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Johnson & Johnson to Buy Irvine Firm

Merger: Chairman of breast cancer detection devices firm Biopsys Medical calls the $310-million deal a 'home run.'

May 23, 1997|BARBARA MARSH | TIMES STAFF WRITER

IRVINE — Corporate health-care giant Johnson & Johnson, seizing a chance to enter the growing market for breast cancer detection devices, said Thursday it agreed to buy Irvine-based Biopsys Medical Inc. for a tidy $310 million in stock.

Johnson & Johnson would pay $27.55 per share in stock for Biopsys shares, adding a device for detection of breast cancer to the New Jersey company's already-extensive line of minimally invasive surgery products.

But for early investors in Biopsys, which was started only four years ago, the deal is a rare dream come true.

"This is a home run in our business," said Biopsys Chairman David Chonette, a venture capitalist. Chonette is general partner of Brentwood Venture Capital, an Irvine-based firm that invested roughly $2 a share to acquire a 1.3-million-share stake in Biopsys before the company went public last year at $15 a share. Brentwood still holds more than half of that stake, he said.

Johnson & Johnson would pay about 7% more for Biopsys than the stock's Wednesday closing price of $25.75 a share. Biopsys reached a high of $34.25 in March.

Biopsys stock rose 93.8 cents a share to $26.69 in Nasdaq trading Thursday. Johnson & Johnson closed at $59.50 a share, up 12.5 cents, on the New York Stock Exchange.

Founded in 1993, Biopsys racked up millions in losses before posting its first profit in the three months ended Dec. 30. It lost $3.5 million, or 43 cents a share, on sales of roughly the same amount for the year ended Sept. 30.

Analysts said Johnson & Johnson historically has snapped up fledgling development-stage companies with the potential of growing into businesses that generate hefty annual sales.

Biopsys' key product is its Mammotome device, which has been approved by federal regulators for sampling breast tissue for diagnosis. The company says the device eliminates the need for a large surgical incision, is less damaging to the patient and can be done, on an outpatient basis, in a doctor's office using only a local anesthetic.

If a mass is detected in the mammogram, the doctor then usually has a biopsy performed to see if it is cancerous. Analysts say market demand for such minimally invasive procedures is growing rapidly.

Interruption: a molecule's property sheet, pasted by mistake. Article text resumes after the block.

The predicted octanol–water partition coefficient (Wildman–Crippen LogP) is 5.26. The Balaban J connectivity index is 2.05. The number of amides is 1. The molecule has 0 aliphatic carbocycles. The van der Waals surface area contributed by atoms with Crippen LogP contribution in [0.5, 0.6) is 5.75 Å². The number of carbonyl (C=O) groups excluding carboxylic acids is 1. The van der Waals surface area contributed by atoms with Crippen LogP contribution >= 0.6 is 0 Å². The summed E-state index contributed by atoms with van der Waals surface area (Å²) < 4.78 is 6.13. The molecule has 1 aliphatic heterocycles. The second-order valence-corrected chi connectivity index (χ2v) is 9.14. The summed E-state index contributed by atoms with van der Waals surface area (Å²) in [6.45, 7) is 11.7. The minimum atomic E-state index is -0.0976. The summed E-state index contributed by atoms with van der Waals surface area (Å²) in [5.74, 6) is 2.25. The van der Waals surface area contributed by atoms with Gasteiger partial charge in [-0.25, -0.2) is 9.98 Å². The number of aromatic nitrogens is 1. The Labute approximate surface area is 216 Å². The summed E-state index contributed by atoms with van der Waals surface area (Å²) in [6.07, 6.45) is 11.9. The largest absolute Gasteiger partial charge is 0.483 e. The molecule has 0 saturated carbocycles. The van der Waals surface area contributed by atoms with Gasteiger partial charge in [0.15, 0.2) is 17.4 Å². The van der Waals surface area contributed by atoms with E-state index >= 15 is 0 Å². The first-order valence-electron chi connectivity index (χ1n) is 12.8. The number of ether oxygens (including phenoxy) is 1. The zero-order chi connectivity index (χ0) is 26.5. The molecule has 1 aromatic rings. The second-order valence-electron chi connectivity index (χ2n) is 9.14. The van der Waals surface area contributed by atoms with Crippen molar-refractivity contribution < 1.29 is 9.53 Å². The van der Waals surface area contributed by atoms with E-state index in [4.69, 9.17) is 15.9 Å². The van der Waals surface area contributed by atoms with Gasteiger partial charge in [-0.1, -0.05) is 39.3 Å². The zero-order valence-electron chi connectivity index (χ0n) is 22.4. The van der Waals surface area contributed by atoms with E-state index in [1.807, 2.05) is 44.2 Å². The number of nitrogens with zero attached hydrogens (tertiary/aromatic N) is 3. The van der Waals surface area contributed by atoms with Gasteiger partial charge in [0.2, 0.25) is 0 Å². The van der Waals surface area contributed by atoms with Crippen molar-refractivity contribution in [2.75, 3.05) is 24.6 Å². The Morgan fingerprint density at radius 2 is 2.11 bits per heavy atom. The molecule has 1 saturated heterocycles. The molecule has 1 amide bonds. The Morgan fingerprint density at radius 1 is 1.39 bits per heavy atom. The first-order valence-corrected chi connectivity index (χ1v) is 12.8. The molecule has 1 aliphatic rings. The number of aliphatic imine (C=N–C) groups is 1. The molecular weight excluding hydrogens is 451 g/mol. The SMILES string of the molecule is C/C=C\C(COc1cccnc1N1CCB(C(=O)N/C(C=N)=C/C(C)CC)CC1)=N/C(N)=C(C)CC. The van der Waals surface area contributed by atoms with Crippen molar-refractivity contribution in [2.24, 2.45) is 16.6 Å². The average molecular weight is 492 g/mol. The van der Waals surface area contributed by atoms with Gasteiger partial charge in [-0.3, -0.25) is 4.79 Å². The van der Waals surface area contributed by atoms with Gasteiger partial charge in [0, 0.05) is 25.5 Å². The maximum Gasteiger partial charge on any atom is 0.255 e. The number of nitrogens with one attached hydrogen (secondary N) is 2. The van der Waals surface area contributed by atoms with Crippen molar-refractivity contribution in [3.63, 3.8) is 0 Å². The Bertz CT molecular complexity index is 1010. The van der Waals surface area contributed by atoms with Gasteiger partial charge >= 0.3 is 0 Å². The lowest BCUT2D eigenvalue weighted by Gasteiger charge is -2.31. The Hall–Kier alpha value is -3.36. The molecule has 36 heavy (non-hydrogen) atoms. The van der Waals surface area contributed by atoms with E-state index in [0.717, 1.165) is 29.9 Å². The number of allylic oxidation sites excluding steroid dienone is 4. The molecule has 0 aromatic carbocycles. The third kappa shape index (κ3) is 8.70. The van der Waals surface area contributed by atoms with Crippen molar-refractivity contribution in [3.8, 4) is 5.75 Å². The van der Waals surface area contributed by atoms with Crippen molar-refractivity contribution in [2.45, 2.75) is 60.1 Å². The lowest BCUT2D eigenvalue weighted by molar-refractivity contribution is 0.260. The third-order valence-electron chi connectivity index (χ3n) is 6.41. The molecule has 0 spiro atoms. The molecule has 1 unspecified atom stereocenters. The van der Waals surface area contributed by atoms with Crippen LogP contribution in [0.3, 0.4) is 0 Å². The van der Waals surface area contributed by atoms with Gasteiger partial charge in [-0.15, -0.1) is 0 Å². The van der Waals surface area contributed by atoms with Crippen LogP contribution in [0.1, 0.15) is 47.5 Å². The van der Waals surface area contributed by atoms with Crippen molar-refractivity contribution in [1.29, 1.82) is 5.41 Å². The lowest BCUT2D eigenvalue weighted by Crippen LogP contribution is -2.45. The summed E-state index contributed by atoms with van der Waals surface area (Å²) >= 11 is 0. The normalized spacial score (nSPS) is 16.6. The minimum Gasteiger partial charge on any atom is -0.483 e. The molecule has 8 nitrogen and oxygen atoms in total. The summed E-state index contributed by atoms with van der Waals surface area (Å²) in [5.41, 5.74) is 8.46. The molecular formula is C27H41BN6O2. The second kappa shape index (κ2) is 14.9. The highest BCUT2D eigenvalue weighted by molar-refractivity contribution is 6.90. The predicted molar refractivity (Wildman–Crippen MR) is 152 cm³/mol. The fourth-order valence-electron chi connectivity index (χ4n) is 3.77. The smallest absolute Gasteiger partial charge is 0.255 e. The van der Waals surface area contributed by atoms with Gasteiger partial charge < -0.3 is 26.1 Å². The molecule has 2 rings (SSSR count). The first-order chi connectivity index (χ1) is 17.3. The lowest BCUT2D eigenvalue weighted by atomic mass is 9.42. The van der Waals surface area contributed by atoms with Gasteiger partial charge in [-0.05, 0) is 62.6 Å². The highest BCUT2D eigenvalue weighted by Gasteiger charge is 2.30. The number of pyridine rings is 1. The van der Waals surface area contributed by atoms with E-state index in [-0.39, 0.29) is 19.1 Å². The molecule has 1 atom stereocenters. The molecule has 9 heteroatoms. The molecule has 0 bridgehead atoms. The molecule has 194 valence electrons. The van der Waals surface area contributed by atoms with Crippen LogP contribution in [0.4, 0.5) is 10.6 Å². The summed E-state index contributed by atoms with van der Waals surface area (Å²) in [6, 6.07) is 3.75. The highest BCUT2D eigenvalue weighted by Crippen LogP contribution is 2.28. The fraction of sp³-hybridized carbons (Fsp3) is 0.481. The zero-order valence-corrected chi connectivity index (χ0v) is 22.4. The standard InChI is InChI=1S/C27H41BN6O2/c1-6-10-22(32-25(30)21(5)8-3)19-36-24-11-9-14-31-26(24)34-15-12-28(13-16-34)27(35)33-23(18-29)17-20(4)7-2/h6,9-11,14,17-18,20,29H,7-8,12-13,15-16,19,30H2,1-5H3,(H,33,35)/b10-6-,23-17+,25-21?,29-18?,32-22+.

In addition, they said, the purchase of Biopsys will give Johnson & Johnson an entry in the breast cancer detection market, which is already served by its competitor, U.S. Surgical Corp.

In February, the U.S. Food and Drug Administration warned Biopsys that it hadn't received approval to market the device for treatment of breast cancer and also criticized it for promoting the device as an instrument to remove breast cancer. At the time, the company said it had approval for marketing the device but regulators had changed the rules and required special clearance for its use in breast cancer biopsy.

Johnson & Johnson thoroughly studied Biopsys' past regulatory troubles and concluded that they have been resolved, said Robert V. Andrews, a Johnson & Johnson spokesman. He noted that last month Biopsys received regulatory approval to sell its device.

New Brunswick, N.J.-based Johnson & Johnson, a world leader in health-care products, sells drugs, medical products and such consumer items as Band-Aids and Neutrogena soap.

Boards of both companies have approved the transaction, and Johnson & Johnson said shareholders who own about 3.2 million shares of Biopsys--or a third of those outstanding--have agreed to vote for the acquisition. The deal is still subject to approval by all Biopsys shareholders, however.

The deal is expected to be completed by early September, according to the Johnson & Johnson spokesman.

(BEGIN TEXT OF INFOBOX / INFOGRAPHIC)

Biopsys Bought

Irvine-based Biopsys Medical Inc. will be acquired by health-care giant Johnson & Johnson for $310 million in stock. Biopsys went public last year and saw its stock soar 26% on the first day of trading. It reached its $34.25 high in February and subsequently retreated to the $20-$27 range. The details:

Biopsys Medical at a Glance

Headquarters: Irvine

President/CEO: Steven L. Gex

Products: Breast cancer diagnostic systems

Employees: 77

Went public: May 1996

Exchange: Nasdaq

1996 sales: $3.5 million

1996 net loss: $3.5 million

Purchase price: $310 million in stock

****

Stock Trend

Closing price on first day of trading, monthly closing prices and Thursday's close:

1996

May 1: $18.89 First day of trading

May 31: $25.00

June 28: $20.00

July 31: $13.00

Aug. 30: $14.25

Sept. 30: $14.75

Oct. 31: $17.13

Nov. 29: $23.75

Dec. 31: $21.75

*

1997

Jan. 31: $26.75

Feb. 28: $31.50

March 31: $24.75

April 30: $20.50

Thursday's close: $26.69

Source: Bloomberg News, Biopsys Medical Inc.

Researched by JANICE L. JONES / Los Angeles Times

Breast Cancer Screening Guidelines

Cancer organizations and medical groups recommend the following for early detection of breast cancer:

* Women 20 to 40 years old: Annual physical exam; no guidelines on mammograms, but many physicians order a baseline mammogram for all patients at age 35 (earlier for those in high-risk groups)

* 40 and older: Annual mammogram and physical

Source: Times reports

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